How Your Buyer’s Mortgage Lender Could Veto Your House Sale

You thought you were super diligent when selling your home. You spoke with many estate agents, gained many valuations, and went with one of the higher ones. Finally, you received an offer, and after some negotiations, you settled on a figure you were both happy with. But now your buyer’s mortgage company won’t lend for the agreed amount – they say that the valuation was inflated, and that the real value is below what you were hoping for. What should you do? Here, we look at your options.

What are ‘Low Valuations’?

Known as not ‘valuing up’ or a ‘low valuation’, this situation is far more common than you may think. In part, this can often be due to the nature of the UK’s fluctuating property market (house prices are 10% higher than last year), however a more common cause is where estate agents compete for your business and put in an over inflated valuation.

I’m Selling and My House Didn’t ‘Value Up’ – What Now?

There are three possibilities:

  • The buyer covers the difference by placing a bigger deposit
  • You negotiate a lower selling price with the buyer
  • The buyer pulls out

Which one of these you choose very much depends on your circumstances, and it may not be financially possible to accept a lower amount if you still have a sizeable mortgage on the property. If your buyer does pull out, you should note that it’s not a certainty that the next buyer’s surveyor will decide on the same value for your home, and it may be that the next offer is backed up by a lender who agrees that your home is worth the amount requested.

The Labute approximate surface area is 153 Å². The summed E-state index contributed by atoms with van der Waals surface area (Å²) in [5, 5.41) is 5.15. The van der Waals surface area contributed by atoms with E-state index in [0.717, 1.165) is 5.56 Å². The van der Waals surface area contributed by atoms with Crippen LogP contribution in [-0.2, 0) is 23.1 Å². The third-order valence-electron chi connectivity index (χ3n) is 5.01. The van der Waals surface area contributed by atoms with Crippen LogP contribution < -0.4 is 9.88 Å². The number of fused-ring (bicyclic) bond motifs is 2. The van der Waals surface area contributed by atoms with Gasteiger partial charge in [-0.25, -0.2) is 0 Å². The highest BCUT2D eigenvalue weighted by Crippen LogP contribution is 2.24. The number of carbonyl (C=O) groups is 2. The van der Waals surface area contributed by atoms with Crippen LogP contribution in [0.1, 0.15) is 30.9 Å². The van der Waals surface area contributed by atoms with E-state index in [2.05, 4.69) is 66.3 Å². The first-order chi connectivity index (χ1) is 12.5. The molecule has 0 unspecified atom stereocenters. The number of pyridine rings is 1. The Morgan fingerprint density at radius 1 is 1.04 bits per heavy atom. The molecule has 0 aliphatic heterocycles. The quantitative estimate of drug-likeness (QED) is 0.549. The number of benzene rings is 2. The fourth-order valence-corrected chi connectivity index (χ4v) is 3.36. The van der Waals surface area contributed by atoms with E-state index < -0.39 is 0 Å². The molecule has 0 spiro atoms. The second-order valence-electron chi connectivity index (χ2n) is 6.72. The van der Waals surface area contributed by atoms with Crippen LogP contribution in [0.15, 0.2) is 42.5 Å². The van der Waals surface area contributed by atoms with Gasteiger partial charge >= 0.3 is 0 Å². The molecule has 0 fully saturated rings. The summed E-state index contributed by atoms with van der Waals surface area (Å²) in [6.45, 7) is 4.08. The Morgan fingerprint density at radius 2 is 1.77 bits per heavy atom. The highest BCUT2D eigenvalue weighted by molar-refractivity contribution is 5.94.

Re-Mortgaging – What Happens If You Don’t Reach 20% Equity?

As a working example – one home buyer in South London had purchased their home for £176,000. They then spent £24,000 on improvements, and invited numerous estate agents to value the property, receiving valuations of between £200,000 and £216,000. They then attempted to re-mortgage, but the lender’s surveyor valued it at a maximum of £160,000.

This problem resulted in the individual not being able to access the best fixed rate mortgages, as the value didn’t equate in a 20% equity in the home. In other instances, this would also have ruled the individual out of an interest only or a buy-to-let mortgage, as they also have similar requirements as to the equity you must hold.

In this example, you may find it difficult to overturn the valuation, although you can ask them to visit in person if they’ve only done a ‘drive by’ or ‘desktop’ valuation. Following this step, you could also research the local market for similar homes, and appeal the valuation, providing a minimum of three comparable homes in the price bracket you believe to reflect the value of your home.

While we can’t help with all of your home selling woes, we can certainly make sure your move runs smoothly once the big day finally arrives. If you’ve sold up, and have received your moving date, get in touch to discover how our York removals service can take you from A to B, without the stress.

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